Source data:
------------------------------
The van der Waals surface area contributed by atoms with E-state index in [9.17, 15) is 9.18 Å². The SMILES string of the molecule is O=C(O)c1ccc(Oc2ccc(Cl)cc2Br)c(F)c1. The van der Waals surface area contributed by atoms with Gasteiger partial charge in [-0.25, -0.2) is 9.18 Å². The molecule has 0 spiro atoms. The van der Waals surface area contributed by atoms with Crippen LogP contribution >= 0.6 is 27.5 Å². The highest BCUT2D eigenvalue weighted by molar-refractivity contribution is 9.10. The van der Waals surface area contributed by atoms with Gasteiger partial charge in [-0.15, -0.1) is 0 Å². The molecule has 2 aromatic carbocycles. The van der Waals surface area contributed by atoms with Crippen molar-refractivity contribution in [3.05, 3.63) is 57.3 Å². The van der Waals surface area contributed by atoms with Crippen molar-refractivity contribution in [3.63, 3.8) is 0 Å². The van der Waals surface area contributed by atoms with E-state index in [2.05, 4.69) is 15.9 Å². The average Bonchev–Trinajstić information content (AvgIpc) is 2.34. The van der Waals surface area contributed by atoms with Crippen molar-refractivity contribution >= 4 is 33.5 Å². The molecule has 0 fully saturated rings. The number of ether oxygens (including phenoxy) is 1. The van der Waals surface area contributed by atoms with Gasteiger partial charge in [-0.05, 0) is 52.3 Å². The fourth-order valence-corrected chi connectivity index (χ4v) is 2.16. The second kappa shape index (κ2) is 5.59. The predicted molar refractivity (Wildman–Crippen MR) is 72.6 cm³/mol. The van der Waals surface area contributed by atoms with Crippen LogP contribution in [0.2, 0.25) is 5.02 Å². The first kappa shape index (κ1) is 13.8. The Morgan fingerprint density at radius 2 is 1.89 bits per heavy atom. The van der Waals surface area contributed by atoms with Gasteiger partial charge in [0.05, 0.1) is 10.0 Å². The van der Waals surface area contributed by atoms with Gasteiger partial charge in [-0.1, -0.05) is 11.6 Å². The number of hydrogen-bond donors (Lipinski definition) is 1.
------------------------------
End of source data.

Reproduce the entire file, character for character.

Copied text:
The van der Waals surface area contributed by atoms with E-state index in [9.17, 15) is 9.18 Å². The SMILES string of the molecule is O=C(O)c1ccc(Oc2ccc(Cl)cc2Br)c(F)c1. The van der Waals surface area contributed by atoms with Gasteiger partial charge in [-0.25, -0.2) is 9.18 Å². The molecule has 0 spiro atoms. The van der Waals surface area contributed by atoms with Crippen LogP contribution >= 0.6 is 27.5 Å². The highest BCUT2D eigenvalue weighted by molar-refractivity contribution is 9.10. The van der Waals surface area contributed by atoms with Gasteiger partial charge in [-0.15, -0.1) is 0 Å². The molecule has 2 aromatic carbocycles. The van der Waals surface area contributed by atoms with Crippen molar-refractivity contribution in [3.05, 3.63) is 57.3 Å². The van der Waals surface area contributed by atoms with Crippen molar-refractivity contribution in [3.63, 3.8) is 0 Å². The van der Waals surface area contributed by atoms with E-state index in [2.05, 4.69) is 15.9 Å². The average Bonchev–Trinajstić information content (AvgIpc) is 2.34. The van der Waals surface area contributed by atoms with Crippen molar-refractivity contribution >= 4 is 33.5 Å². The molecule has 0 fully saturated rings. The number of ether oxygens (including phenoxy) is 1. The van der Waals surface area contributed by atoms with Gasteiger partial charge in [-0.05, 0) is 52.3 Å². The fourth-order valence-corrected chi connectivity index (χ4v) is 2.16. The second kappa shape index (κ2) is 5.59. The predicted molar refractivity (Wildman–Crippen MR) is 72.6 cm³/mol. The van der Waals surface area contributed by atoms with Crippen LogP contribution in [0.2, 0.25) is 5.02 Å². The first kappa shape index (κ1) is 13.8. The Morgan fingerprint density at radius 2 is 1.89 bits per heavy atom. The van der Waals surface area contributed by atoms with Gasteiger partial charge in [0.05, 0.1) is 10.0 Å². The van der Waals surface area contributed by atoms with Gasteiger partial charge in [-0.1, -0.05) is 11.6 Å². The number of hydrogen-bond donors (Lipinski definition) is 1.